The U.S. Fish and Wildlife Service on Wednesday proposed listing the rusty patched bumble bee, a prized but vanishing pollinator once widely found in the upper Midwest and Northeastern United States, for federal protection as an endangered species.
One of several wild bee species seen declining over the past two decades, the rusty patched bumble bee is the first in the continental United States formally proposed for listing under the U.S. Endangered Species Act.
Named for the conspicuous reddish blotch on its abdomen, the rusty patched bumble bee -- or Bombus affinis, as it is known to scientists -- has plunged in abundance and distribution by more than 90 percent since the late 1990s, according to the Fish and Wildlife Service.
The agency attributes the decline to a number of factors, including disease, pesticides, climate change and habitat loss.
Bumble bees, as distinguished from domesticated honey bees, are essential pollinators of wildflowers and about a third of U.S. crops, from blueberries to tomatoes, said Sarina Jepsen of the Xerces Society for Invertebrate Conservation, which petitioned the government for protection of the insect.
Bumble bees' annual economic value to farms is estimated at $3.5 billion, according to experts.
The rusty patched species is one of 47 varieties of native bumble bees in the United States and Canada, more than a quarter of which face a risk of extinction, according to the International Union for the Conservation of Nature.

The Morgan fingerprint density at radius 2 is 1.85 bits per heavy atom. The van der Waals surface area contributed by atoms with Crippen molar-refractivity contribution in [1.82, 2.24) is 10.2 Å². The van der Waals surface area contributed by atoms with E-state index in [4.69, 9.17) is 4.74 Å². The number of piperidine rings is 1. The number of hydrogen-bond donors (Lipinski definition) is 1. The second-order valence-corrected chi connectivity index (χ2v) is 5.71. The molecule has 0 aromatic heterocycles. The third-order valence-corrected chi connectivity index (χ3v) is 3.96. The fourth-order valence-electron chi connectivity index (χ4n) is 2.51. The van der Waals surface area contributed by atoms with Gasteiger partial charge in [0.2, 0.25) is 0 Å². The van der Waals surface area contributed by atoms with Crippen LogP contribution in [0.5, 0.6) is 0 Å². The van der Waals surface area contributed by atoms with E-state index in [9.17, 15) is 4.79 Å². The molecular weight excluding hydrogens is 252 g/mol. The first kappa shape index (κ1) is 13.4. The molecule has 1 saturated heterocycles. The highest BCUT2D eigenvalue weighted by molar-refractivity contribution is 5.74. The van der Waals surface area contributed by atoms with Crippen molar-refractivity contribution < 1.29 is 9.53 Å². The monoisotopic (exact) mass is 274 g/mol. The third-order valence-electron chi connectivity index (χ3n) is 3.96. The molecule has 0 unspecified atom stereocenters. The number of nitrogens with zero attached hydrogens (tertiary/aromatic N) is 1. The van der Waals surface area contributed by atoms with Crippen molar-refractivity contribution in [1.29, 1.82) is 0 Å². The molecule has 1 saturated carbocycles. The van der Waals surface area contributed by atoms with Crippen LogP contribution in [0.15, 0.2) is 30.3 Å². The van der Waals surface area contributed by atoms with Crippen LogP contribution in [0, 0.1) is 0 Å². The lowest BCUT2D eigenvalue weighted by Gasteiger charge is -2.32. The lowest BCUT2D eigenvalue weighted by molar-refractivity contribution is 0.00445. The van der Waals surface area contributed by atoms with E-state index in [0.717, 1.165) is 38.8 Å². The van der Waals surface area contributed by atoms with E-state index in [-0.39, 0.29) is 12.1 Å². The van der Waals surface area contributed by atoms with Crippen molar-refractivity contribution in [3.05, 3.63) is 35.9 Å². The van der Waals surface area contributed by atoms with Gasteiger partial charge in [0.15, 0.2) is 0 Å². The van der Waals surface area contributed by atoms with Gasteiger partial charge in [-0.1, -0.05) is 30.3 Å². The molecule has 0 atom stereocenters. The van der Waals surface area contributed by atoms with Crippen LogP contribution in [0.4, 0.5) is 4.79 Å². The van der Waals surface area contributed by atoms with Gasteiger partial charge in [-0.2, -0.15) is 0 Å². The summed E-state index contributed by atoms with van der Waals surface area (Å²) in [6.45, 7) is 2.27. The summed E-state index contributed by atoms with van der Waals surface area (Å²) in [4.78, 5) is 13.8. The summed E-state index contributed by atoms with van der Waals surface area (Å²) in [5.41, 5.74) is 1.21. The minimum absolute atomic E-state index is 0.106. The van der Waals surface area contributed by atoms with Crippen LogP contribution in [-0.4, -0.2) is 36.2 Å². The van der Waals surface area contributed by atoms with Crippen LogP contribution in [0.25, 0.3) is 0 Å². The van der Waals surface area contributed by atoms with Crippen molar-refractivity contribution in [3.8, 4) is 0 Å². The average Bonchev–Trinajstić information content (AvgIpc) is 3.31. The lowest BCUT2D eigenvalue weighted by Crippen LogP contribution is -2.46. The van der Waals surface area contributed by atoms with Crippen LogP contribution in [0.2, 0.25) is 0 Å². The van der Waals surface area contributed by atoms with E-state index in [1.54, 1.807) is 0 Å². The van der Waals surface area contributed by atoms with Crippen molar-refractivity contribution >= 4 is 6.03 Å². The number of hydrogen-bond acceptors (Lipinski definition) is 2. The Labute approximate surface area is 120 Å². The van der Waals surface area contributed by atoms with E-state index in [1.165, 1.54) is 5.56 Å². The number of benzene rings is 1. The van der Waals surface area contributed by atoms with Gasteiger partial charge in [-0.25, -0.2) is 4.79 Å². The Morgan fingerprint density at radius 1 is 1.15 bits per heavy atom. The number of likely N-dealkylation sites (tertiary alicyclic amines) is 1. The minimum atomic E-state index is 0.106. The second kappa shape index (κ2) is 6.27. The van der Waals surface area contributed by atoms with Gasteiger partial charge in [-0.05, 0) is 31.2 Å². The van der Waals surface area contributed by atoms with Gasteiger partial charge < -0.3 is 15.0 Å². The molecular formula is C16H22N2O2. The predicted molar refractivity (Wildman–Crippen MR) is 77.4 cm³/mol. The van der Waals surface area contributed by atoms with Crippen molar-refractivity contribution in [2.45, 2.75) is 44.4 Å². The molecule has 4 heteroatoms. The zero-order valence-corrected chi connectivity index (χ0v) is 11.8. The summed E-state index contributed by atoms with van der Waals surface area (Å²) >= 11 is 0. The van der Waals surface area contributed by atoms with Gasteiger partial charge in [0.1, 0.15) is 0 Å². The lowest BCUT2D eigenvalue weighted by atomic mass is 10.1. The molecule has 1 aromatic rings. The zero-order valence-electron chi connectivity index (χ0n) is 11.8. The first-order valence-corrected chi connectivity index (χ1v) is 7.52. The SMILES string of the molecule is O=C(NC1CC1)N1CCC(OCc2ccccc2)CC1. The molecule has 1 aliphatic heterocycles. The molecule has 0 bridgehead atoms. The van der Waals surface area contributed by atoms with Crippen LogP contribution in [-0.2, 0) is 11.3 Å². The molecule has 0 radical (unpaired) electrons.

Population declines among wild bees are much more difficult to document than those in honey bees, which are for the most part managed commercially and whose numbers are carefully tracked by beekeepers, Jespen said.
Jepsen said protections proposed for the rusty patched bumble bee will intensify the debate over the degree to which so-called neonicotinoid pesticides, routinely used in agriculture and applied to plants and trees in gardens and parks, have contributed to the decline of native bees.
"Endangered Species Act safeguards are now the only way the bumble bee would have a fighting chance for survival," she added.
The Fish and Wildlife Service last year proposed protections for seven types of yellow-faced, or masked bees, in Hawaii.
The public comment period initiated by Wednesday's proposed listing runs through Nov. 21, 2016, after which the agency could revise its proposal or finalize a decision.
(Reporting by Laura Zuckerman in Salmon, Idaho; Writing by Steve Gorman; Editing by Toni Reinhold and Sandra Maler)